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Blackfire Adept

cartmanbeck's page

RPG Superstar 2014 Top 16. Goblin Squad Member. RPG Superstar 2014 Star Voter. Pathfinder Comics Subscriber; Pathfinder Card Game, Companion Subscriber. FullStarFullStar Pathfinder Society GM. 2,066 posts (2,178 including aliases). 8 reviews. No lists. No wishlists. 14 Pathfinder Society characters. 2 aliases.

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The best of both worlds!


I was lucky enough to pick up a copy of Munchkin Pathfinder at GenCon this past weekend, and after reading through all of the cards and playing a couple games, I have to say it's a real treat to play. I love the Munchkin brand, I love the Pathfinder brand, and seeing the mashup of them is just amazing.

There are four Classes and four Factions in the game (Factions sort of taking the place of Races in this set, though if you mix it with regular Munchkin you'd have both). I thought I'd say a few lines about each one.

Alchemist: The alchemist does exactly what I expected... usable once only items count double in combat. Along with that, when you sell items for levels, each item counts as a minimum of 300 gold pieces. This means that you can stock up on low-cost items, selling them for levels when you can and using relatively weak potions to have a significant impact on combat!
Necromancer: This is a cool one. I was wondering how they would do a magic user like the Sorcerer when the Wizard already exists in the basic Munchkin set, and this is what they went with. The Necromancer can discard three cards during combat to add the top monster from the discards to the combat and make it Undead. Alongside that, if you kill an Undead monster, you get to draw an extra face-down door. This gives your Necromancer the option to throw away some less-than-useful cards to pull out a low-level Undead creature from the discards and add it to your own combat to get an extra level and a door.
Summoner: The Summoner obviously summons monsters. You can play a monster from your hand during any combat as a one-shot bonus equal to double that monster's treasures. To get those monsters into your hand, you can discard a card from your hand once per turn to take the top monster from the Door discards into your hand. This is a great combo, and if you end up with a Super Munchkin card, you can also combine these abilities with the next Class, the Witch!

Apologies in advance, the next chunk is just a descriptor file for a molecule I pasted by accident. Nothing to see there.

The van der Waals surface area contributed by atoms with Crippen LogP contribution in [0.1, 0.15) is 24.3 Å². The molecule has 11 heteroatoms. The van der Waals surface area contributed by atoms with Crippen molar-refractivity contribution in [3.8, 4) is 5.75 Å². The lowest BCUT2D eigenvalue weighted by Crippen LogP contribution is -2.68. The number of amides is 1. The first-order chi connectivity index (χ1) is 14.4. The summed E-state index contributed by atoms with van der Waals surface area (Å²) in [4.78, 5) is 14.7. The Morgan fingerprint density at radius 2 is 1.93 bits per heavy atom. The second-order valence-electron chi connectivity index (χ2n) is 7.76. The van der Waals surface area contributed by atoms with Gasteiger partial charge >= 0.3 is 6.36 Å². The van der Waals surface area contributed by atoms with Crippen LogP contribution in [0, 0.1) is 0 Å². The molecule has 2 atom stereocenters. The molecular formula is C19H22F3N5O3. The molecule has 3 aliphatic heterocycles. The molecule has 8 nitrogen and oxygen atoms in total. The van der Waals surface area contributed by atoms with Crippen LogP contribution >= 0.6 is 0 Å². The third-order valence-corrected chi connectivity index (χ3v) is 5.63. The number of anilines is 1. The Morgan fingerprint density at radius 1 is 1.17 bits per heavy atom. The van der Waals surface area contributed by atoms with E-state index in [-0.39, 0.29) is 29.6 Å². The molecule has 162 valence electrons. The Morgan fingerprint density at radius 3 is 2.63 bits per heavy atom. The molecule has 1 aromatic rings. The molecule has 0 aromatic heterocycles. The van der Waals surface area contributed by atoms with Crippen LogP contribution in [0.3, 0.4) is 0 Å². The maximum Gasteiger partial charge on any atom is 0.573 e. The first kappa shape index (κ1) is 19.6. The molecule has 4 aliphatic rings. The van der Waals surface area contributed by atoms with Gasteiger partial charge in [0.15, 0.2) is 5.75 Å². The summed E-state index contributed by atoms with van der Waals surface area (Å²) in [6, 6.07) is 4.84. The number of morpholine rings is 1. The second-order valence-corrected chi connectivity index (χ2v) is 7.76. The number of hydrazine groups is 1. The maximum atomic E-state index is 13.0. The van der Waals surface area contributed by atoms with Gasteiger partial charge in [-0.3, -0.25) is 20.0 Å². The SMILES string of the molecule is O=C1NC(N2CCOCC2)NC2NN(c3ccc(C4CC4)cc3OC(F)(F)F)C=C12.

Witch: The Witch in the Pathfinder RPG uses Hexes to debuff her enemies, and this version of the Witch does the same thing. You can play a monster from your hand to cause that monster's Bad Stuff to happen to another player as if it were a Curse (though it doesn't work for death). Your familiar also protects you from Curses found when you Kick Open the Door, so you also have a bit of your own Curse protection.

Eagle Knight: The Eagle Knight's power is exactly like that of the generic Warrior class, with a slight penalty built in also. You can discard up to three cards to give yourself a +2 to your combat check for each one, but you take a -1 to Run Away for each discarded card also.
Hellknight: The Hellknight's ability is Hellknight Armor, which gives you a +5 in combat, taking up your Armor and Headgear slots at all times. This is the first Class-type card I've ever seen that gives you a direct combat bonus, and it's a very interesting idea.
Pathfinder: The power for the Pathfinder lets you look ahead at the next two Door cards before you Kick Open the Door, choosing one of those cards to leave on top of the deck, and discarding the other one. Very cool, and very thematic.
Red Mantis Assassin: You get a +1 to Run Away from your Stealth ability. Along with that, when you Look for Trouble, you can discard up to three cards to get a +2 bonus against the monster for each one.

Alright, so now that I've told you about each of the Classes and Factions, let's get into the other cards. First of all, the pictures, all drawn by John Kovalic, are awesome! His version of Goblins are just excellent, and I love that you can add more Goblins to combats involving them just like Undead. My very favorite card in the whole set is the Hobbes Goblin, which looks like Calvin and Hobbes, and the Bad Stuff is that the tiger eats you. It's just plain awesome.

Other cards of note:
Chelish, which is a +10 Monster Enhancer, and has a devilish-looking Goblin printed on it.
Bloatmage, which is a Level 10 monster, and takes a -3 against Necromancers because they're used to the sight of blood.
Lamashtu, the Mother of Monsters, who is a Level 20 monster which lets other monsters join her in combat. The animation is pretty amazing, too.
Shield of Aroden, which looks awesome and is usable by Eagle Knights only.
Finally, a simple card like "Find the Path -- Go Up A Level" is all it takes to make my day.

One thing I've thought a bit about is the idea of mixing this set with the standard Munchkin game. Mixing with the plain base set should work out perfectly, but I feel like the Gnome class from Munchkin 2 and 3 will probably step on the toes of the Summoner. My plan is to mix this set with my Munchkin Legends set.